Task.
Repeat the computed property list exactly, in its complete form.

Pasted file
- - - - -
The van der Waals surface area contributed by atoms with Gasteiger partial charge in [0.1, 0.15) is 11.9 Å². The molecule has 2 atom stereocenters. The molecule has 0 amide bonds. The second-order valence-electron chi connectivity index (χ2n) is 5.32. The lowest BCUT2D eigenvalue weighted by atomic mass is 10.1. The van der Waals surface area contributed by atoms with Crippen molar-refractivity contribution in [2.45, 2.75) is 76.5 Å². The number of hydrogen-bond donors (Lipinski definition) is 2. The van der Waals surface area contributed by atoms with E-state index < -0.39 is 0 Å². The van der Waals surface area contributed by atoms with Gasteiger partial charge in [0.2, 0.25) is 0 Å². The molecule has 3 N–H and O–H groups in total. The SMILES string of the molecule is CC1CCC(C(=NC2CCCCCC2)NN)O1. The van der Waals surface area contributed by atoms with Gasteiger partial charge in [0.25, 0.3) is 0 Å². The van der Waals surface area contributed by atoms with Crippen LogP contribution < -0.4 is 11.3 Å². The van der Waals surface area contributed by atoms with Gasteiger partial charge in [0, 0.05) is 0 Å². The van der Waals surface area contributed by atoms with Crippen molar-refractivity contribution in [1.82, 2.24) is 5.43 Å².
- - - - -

The van der Waals surface area contributed by atoms with Gasteiger partial charge in [0.1, 0.15) is 11.9 Å². The molecule has 2 atom stereocenters. The molecule has 0 amide bonds. The second-order valence-electron chi connectivity index (χ2n) is 5.32. The lowest BCUT2D eigenvalue weighted by atomic mass is 10.1. The van der Waals surface area contributed by atoms with Crippen molar-refractivity contribution in [2.45, 2.75) is 76.5 Å². The number of hydrogen-bond donors (Lipinski definition) is 2. The van der Waals surface area contributed by atoms with E-state index < -0.39 is 0 Å². The van der Waals surface area contributed by atoms with Gasteiger partial charge in [0.2, 0.25) is 0 Å². The molecule has 3 N–H and O–H groups in total. The SMILES string of the molecule is CC1CCC(C(=NC2CCCCCC2)NN)O1. The van der Waals surface area contributed by atoms with Gasteiger partial charge in [0.25, 0.3) is 0 Å². The van der Waals surface area contributed by atoms with Crippen LogP contribution < -0.4 is 11.3 Å². The van der Waals surface area contributed by atoms with Gasteiger partial charge in [0, 0.05) is 0 Å². The van der Waals surface area contributed by atoms with Crippen molar-refractivity contribution in [1.82, 2.24) is 5.43 Å².